6. That weasely psychopath (denial a major indicator) – placing an advisor at a food bank perhaps to infer that the hand-outs are a government offering. And as mentioned, there are fewer staff available. IDS is in a reality gap which is causing unbelievable grief for many people.


  7. I for one find the idea of DWP staff in food banks deeply worrying and disturbing on so many levels, I hardly dare contemplate the idea. It could potentially corrupt the whole system. If charities such as the Trussell Trust Foundation were seen to be working with/for the DWP I feel sure that this would disuade many people from entering the building.

    I seriously wonder what the underlying agenda would be here in relation to DWP and IDS as concern, compassion and honesty are not qualities I would equate with them on any level.

    I keep having disturbing thoughts such as surveillance and monitoring etc.

    I would much prefer to see advisors from Citizens Advice or such like in Food Banks helping people and fighting alongside them in relation to DWP errors and delays etc…. DWP could easily just use the info they obtain to cover their tracks…. or am being a little paranoid????

    Liked by 3 people

    1. Loobitz, I agree entirely. Not only from the point of view of the food bank users, but also the volunteers, and even the donors. How many will stop donating if they think they will be observed by the DWP or even seen to be collaborating with them? Collaborators? Yes it’s come to the ultimate in dark thinking when looking at us & them. You’re not paranoid, you’re ahead of the curve.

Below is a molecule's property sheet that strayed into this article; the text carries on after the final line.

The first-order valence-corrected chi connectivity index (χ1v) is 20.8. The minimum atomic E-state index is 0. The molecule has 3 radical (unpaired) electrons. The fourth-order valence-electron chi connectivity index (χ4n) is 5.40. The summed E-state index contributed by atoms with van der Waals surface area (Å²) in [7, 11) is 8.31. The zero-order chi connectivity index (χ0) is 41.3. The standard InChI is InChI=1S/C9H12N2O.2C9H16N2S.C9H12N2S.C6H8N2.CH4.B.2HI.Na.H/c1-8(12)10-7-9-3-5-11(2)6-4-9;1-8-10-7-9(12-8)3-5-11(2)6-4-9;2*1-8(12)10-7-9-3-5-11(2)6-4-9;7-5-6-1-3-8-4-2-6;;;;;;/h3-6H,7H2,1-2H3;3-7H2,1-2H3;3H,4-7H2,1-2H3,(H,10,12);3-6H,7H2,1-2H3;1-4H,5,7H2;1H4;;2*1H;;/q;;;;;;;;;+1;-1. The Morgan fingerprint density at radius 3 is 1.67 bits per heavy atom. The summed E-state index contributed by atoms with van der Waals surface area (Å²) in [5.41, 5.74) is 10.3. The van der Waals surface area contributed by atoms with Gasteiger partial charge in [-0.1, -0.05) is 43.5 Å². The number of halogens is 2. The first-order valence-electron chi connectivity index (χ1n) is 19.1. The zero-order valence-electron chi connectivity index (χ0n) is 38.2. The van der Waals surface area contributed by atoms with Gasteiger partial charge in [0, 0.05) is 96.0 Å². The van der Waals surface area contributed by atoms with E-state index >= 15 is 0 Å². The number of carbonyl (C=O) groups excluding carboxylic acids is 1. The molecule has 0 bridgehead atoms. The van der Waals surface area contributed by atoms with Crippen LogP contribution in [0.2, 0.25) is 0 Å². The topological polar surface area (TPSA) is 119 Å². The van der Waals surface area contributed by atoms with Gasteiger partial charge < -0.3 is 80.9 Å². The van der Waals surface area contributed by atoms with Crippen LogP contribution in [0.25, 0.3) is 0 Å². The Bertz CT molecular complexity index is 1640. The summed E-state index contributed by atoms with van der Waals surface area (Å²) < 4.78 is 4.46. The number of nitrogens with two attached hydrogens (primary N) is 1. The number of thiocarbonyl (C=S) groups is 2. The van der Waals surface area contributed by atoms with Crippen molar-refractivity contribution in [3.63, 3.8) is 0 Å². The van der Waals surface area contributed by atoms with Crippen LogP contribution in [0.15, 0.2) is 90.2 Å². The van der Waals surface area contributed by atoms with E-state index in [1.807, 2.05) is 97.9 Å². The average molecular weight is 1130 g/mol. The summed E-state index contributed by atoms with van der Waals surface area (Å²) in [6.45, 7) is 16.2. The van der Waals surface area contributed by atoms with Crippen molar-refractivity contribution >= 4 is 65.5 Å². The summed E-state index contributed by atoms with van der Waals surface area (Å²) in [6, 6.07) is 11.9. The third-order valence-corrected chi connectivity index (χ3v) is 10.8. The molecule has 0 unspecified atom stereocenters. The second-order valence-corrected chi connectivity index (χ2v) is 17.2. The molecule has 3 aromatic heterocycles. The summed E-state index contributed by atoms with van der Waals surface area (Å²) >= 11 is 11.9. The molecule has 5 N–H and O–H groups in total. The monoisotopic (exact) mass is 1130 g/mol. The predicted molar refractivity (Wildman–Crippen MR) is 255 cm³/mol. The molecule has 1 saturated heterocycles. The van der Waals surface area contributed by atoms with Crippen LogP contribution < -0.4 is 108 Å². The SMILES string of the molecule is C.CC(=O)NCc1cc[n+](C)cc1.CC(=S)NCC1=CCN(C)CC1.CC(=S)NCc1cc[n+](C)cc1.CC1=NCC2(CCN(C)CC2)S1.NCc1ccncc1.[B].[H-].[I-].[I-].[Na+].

Liked by 1 person

      1. Cant help my suspicious mind…..
        a mind finely tuned by years of being deceived by dastardly doctrines and dupes… along with the odd as……

        with my perceptive,’visionary’ mind at full speed, I now consider the possibility that the DWP will offer renumeration to the Food Banks, capturing them in their financial net.
        Shame they tend to screw over any charity which falls for their spin in the form of cash and then retrospectively find themselves having to do the DWPs dirty work for them, so I am told by reliable sources….

        Think we need a petition or something to raise awareness of the potential harm of this, and ask all charities who are operating food banks to make a pledge to ban any DWP employees or officials from their and to refuse any dodgy coercive handouts…

        Liked by 2 people

  8. I would assume the point of this from Smith’s POV is foodbank-placed advisors would be telling the staff not to give any food to specific claimants on the basis they’d been properly advised of all their due benefits and were indeed receiving them, irrespective of whether they were or not or actually had been, of course, with nice fat bonuses in there for the advisors (your taxes at work) if claimants could be refused life-support at foodbanks as well as jobcentres. This prospect must be like a gift for him – Springtime for Smith 🙂 We’ll wait now for reports of this to come in.

    Liked by 2 people

    1. Gordon Allport would agree with you. I certainly do. And the UN have also identified pro-genocide language being used in our media – by Katy Hopkins regarding refugees. It happens at the level of language and ideology. Allport described how the Holocaust happened through a series of psychosocial stages that involved the growth of prejudice. https://kittysjones.wordpress.com/2014/10/25/aktion-arbeitsscheu-reich-human-rights-and-infrahumanisation/


      1. Confused about where I live now. Is this a progressive democracy or some despotic third-world regime, with leaders engaged in overt nepotism and personal wealth building. Cameron embraces all the worst of the USA, while our nearest neigbours look on in horror. Why are we not following the clearly superior model of society shown by Holland, Denmark etc.

        Liked by 1 person